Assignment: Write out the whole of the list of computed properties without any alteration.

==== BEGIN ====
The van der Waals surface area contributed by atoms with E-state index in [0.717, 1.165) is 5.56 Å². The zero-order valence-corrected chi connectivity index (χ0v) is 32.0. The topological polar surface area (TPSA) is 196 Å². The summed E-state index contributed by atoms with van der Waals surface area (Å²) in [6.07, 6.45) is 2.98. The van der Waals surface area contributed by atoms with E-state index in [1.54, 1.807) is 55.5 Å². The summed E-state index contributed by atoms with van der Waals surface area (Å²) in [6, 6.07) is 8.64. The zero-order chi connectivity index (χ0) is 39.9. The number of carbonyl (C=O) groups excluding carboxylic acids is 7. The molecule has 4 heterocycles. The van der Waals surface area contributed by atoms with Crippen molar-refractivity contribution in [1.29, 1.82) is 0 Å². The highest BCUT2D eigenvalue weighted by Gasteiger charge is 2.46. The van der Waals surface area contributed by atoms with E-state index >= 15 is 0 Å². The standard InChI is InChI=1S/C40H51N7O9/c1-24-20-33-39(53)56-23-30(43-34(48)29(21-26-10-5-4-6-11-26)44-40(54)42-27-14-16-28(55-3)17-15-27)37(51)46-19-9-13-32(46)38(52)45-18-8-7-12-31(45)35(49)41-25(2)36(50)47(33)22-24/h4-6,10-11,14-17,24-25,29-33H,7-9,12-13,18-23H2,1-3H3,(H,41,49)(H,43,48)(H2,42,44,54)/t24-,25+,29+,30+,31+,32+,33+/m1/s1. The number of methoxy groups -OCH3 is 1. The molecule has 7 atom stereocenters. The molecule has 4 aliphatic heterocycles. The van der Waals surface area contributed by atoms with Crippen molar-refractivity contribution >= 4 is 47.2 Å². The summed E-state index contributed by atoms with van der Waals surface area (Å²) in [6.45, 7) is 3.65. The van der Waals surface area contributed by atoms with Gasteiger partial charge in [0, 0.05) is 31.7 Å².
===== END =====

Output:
The van der Waals surface area contributed by atoms with E-state index in [0.717, 1.165) is 5.56 Å². The zero-order valence-corrected chi connectivity index (χ0v) is 32.0. The topological polar surface area (TPSA) is 196 Å². The summed E-state index contributed by atoms with van der Waals surface area (Å²) in [6.07, 6.45) is 2.98. The van der Waals surface area contributed by atoms with E-state index in [1.54, 1.807) is 55.5 Å². The summed E-state index contributed by atoms with van der Waals surface area (Å²) in [6, 6.07) is 8.64. The zero-order chi connectivity index (χ0) is 39.9. The number of carbonyl (C=O) groups excluding carboxylic acids is 7. The molecule has 4 heterocycles. The van der Waals surface area contributed by atoms with Crippen molar-refractivity contribution in [1.29, 1.82) is 0 Å². The highest BCUT2D eigenvalue weighted by Gasteiger charge is 2.46. The van der Waals surface area contributed by atoms with E-state index >= 15 is 0 Å². The standard InChI is InChI=1S/C40H51N7O9/c1-24-20-33-39(53)56-23-30(43-34(48)29(21-26-10-5-4-6-11-26)44-40(54)42-27-14-16-28(55-3)17-15-27)37(51)46-19-9-13-32(46)38(52)45-18-8-7-12-31(45)35(49)41-25(2)36(50)47(33)22-24/h4-6,10-11,14-17,24-25,29-33H,7-9,12-13,18-23H2,1-3H3,(H,41,49)(H,43,48)(H2,42,44,54)/t24-,25+,29+,30+,31+,32+,33+/m1/s1. The number of methoxy groups -OCH3 is 1. The molecule has 7 atom stereocenters. The molecule has 4 aliphatic heterocycles. The van der Waals surface area contributed by atoms with Crippen molar-refractivity contribution >= 4 is 47.2 Å². The summed E-state index contributed by atoms with van der Waals surface area (Å²) in [6.45, 7) is 3.65. The van der Waals surface area contributed by atoms with Gasteiger partial charge in [0, 0.05) is 31.7 Å².